Jewish service in the UK military forces can be traced back over 300 years. During the First World War that service was demonstrated into the tens of thousands. In this article the contribution of Anglo-Jewry is brought to light.

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  • From Bedfordshire to the Arctic Circle

    Article

    Travelling from the Western Front to fight former Allies in Russia is not the usual story of 1919 for a British ‘Tommy’.  Yet that was the story of some of those men still serving King and Country. On 9 January 1918 the supplement to The London Gazette, an official paper...

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  • We will remember them: well, most of them

    Article

    Richard Broadhead provides a personal view on whether the mammoth task of the Commonwealth War Graves Commission can always be fulfilled, especially at a time of so many anniversaries.

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  • Voices of the Flemish Waffen-SS

    Article

    Voices of the Flemish Waffen-SS, Jonathan Trigg, Amberley, 2017, 256p, £20-00. ISBN 978-1-4456-6636-5  The subtitle of Jonathan Trigg’s book is ‘The Final Testament of the Oostfronters’ and this very aptly guides us to his purpose in researching this topic. Given the unsettling knowledge that Belgian and Dutch nationals fought within...

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  • The German prisoner-of-war camp in Dorchester

    Article

    Dave Martin investigates why there is a war memorial for German soldiers, ‘buried in a foreign field’, in a Dorset churchyard.

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  • The initial impact of the Battle of Jutland on the people of Portsmouth

    Article

    This local study by Steve Doe draws together the human effects of what happened at the Battle of Jutland in June 1916 with accounts of how the families of those who fought in the battle and the wider local community dealt with the tragedy. Article taken from The Historian 136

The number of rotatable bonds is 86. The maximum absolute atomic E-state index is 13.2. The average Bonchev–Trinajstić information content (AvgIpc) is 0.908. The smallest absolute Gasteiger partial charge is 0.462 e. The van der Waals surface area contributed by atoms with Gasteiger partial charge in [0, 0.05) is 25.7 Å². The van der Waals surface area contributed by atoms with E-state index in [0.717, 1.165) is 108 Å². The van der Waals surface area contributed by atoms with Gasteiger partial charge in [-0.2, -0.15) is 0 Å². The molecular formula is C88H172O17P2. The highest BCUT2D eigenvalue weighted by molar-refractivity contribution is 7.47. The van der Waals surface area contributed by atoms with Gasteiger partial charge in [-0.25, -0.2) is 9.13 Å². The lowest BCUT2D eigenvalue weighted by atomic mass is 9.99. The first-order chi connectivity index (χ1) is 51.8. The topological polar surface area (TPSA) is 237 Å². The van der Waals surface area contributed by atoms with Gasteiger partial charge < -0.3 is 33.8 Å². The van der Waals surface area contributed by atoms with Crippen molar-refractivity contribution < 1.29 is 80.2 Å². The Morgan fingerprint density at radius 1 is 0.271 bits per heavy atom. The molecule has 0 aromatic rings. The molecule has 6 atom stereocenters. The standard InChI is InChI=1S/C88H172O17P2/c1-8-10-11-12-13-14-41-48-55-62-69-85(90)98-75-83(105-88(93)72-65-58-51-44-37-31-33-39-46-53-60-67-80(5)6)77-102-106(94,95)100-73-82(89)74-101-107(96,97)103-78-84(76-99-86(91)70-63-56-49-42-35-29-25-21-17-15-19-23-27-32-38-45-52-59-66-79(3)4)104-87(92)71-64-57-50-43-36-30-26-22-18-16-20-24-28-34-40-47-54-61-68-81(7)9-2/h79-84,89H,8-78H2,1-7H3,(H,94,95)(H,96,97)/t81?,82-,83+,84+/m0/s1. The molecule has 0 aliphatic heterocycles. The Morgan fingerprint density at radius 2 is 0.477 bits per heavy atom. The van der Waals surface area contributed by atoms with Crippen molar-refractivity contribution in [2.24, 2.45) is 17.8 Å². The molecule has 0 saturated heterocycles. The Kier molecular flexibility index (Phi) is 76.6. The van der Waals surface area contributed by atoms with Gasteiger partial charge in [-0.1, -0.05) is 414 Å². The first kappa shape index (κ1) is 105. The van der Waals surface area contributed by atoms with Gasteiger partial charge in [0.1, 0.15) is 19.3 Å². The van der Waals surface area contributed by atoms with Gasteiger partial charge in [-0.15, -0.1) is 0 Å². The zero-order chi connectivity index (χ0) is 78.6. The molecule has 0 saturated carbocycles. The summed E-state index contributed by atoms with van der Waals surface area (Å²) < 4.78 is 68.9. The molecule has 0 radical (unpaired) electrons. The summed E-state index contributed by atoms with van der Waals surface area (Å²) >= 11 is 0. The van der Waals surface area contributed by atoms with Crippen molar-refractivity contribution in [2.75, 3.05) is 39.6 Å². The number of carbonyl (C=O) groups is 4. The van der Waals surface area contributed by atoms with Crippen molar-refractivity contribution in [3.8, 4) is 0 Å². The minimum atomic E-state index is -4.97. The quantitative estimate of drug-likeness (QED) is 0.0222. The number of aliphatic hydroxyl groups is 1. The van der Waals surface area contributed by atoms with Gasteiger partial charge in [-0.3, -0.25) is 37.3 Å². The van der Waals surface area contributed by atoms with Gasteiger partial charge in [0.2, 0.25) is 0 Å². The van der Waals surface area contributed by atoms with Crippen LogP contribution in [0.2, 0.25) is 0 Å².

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  • Paris: 50 Years on from the Great War, 2 August 1964

    Article

    Just over 50 years ago, Chris Wrigley, a past President of the Historical Association, while a sixth-former, witnessed a highly significant historic re-enactment in Paris to mark the anniversary of the start of the Great War. Article taken from The Historian 136

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  • The German Revolution of 1918-19

    Article

    Simon Constantine examines the clashes between the Left and Right of Germany’s new Republic that helped to create the environment for future extremism and hatred. Article taken from The Historian 135

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  • Ending the French Revolution

    Article

    Malcolm Crook discusses why it was so difficult to end the most famous revolution of the eighteenth century and why it led to bloodshed and absolutism. Article taken from The Historian 135

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  • ‘Our March’: art and culture in the Russian Revolution

    Article

    Peter Waldron explores the role of art in communicating to the masses the ideas of politics and change in Bolshevik Russia.

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  • The Russian Revolution 100 years on: a view from below

    Article

    Sarah Badcock sheds light on how ordinary Russians responded to the revolutions of 1917 that sought to change their lot and bring them freedom. Article taken from The Historian 135

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  • The End of Germany’s Colonial Empire

    Article

    Daniel Steinbach asks why the loss of the German colonies in Africa was perceived as a powerful symbol of Germany’s deliberate humiliation at the end of the First World War. Famously, Germany’s first and last shots of the First World War were fired in Africa. From its beginning to its...